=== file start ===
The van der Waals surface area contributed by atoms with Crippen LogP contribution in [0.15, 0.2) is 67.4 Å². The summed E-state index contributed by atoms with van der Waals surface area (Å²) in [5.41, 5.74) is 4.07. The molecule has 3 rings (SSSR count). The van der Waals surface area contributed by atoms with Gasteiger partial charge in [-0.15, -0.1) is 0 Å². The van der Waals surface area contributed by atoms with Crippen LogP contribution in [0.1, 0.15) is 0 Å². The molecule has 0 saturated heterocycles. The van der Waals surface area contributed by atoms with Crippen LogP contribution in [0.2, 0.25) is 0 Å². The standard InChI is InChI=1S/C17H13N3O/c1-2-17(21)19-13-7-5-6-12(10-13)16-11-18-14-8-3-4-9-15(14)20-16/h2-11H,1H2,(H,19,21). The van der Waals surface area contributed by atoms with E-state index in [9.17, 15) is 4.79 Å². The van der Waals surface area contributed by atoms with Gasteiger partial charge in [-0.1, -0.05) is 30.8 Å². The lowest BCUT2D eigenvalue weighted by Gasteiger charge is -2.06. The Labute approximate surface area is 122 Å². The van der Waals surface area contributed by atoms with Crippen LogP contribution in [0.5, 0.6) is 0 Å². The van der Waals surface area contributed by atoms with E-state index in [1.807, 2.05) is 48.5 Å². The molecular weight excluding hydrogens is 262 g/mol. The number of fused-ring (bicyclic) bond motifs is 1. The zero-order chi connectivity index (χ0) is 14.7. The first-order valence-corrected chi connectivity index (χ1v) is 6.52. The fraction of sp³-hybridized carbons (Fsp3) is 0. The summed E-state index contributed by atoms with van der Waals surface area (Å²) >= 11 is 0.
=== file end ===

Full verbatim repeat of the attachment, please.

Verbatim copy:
The van der Waals surface area contributed by atoms with Crippen LogP contribution in [0.15, 0.2) is 67.4 Å². The summed E-state index contributed by atoms with van der Waals surface area (Å²) in [5.41, 5.74) is 4.07. The molecule has 3 rings (SSSR count). The van der Waals surface area contributed by atoms with Gasteiger partial charge in [-0.15, -0.1) is 0 Å². The van der Waals surface area contributed by atoms with Crippen LogP contribution in [0.1, 0.15) is 0 Å². The molecule has 0 saturated heterocycles. The van der Waals surface area contributed by atoms with Crippen LogP contribution in [0.2, 0.25) is 0 Å². The standard InChI is InChI=1S/C17H13N3O/c1-2-17(21)19-13-7-5-6-12(10-13)16-11-18-14-8-3-4-9-15(14)20-16/h2-11H,1H2,(H,19,21). The van der Waals surface area contributed by atoms with E-state index in [9.17, 15) is 4.79 Å². The van der Waals surface area contributed by atoms with Gasteiger partial charge in [-0.1, -0.05) is 30.8 Å². The lowest BCUT2D eigenvalue weighted by Gasteiger charge is -2.06. The Labute approximate surface area is 122 Å². The van der Waals surface area contributed by atoms with Crippen LogP contribution in [0.5, 0.6) is 0 Å². The van der Waals surface area contributed by atoms with E-state index in [1.807, 2.05) is 48.5 Å². The molecular weight excluding hydrogens is 262 g/mol. The number of fused-ring (bicyclic) bond motifs is 1. The zero-order chi connectivity index (χ0) is 14.7. The first-order valence-corrected chi connectivity index (χ1v) is 6.52. The fraction of sp³-hybridized carbons (Fsp3) is 0. The summed E-state index contributed by atoms with van der Waals surface area (Å²) >= 11 is 0.